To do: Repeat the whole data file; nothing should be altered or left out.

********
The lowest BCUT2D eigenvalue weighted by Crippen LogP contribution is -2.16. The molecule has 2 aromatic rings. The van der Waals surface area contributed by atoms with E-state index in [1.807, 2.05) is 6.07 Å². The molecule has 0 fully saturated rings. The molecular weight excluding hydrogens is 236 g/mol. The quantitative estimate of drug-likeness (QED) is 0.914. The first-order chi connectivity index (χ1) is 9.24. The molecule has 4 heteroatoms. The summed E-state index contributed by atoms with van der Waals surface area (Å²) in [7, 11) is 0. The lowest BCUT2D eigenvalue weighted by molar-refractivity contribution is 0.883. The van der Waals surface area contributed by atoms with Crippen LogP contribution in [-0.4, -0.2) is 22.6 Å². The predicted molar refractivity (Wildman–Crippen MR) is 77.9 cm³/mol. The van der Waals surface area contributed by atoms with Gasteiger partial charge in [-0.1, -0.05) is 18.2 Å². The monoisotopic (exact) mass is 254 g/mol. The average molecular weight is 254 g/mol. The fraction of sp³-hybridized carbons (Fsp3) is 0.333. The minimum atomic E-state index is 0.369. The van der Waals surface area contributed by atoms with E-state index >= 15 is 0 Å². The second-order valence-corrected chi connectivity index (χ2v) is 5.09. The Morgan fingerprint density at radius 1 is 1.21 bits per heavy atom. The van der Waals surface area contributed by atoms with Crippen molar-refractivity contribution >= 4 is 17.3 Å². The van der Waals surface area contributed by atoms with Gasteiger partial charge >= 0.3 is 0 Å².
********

The lowest BCUT2D eigenvalue weighted by Crippen LogP contribution is -2.16. The molecule has 2 aromatic rings. The van der Waals surface area contributed by atoms with E-state index in [1.807, 2.05) is 6.07 Å². The molecule has 0 fully saturated rings. The molecular weight excluding hydrogens is 236 g/mol. The quantitative estimate of drug-likeness (QED) is 0.914. The first-order chi connectivity index (χ1) is 9.24. The molecule has 4 heteroatoms. The summed E-state index contributed by atoms with van der Waals surface area (Å²) in [7, 11) is 0. The lowest BCUT2D eigenvalue weighted by molar-refractivity contribution is 0.883. The van der Waals surface area contributed by atoms with Crippen LogP contribution in [-0.4, -0.2) is 22.6 Å². The predicted molar refractivity (Wildman–Crippen MR) is 77.9 cm³/mol. The van der Waals surface area contributed by atoms with Gasteiger partial charge in [-0.1, -0.05) is 18.2 Å². The monoisotopic (exact) mass is 254 g/mol. The average molecular weight is 254 g/mol. The fraction of sp³-hybridized carbons (Fsp3) is 0.333. The minimum atomic E-state index is 0.369. The van der Waals surface area contributed by atoms with E-state index >= 15 is 0 Å². The second-order valence-corrected chi connectivity index (χ2v) is 5.09. The Morgan fingerprint density at radius 1 is 1.21 bits per heavy atom. The van der Waals surface area contributed by atoms with Crippen molar-refractivity contribution >= 4 is 17.3 Å². The van der Waals surface area contributed by atoms with Gasteiger partial charge >= 0.3 is 0 Å².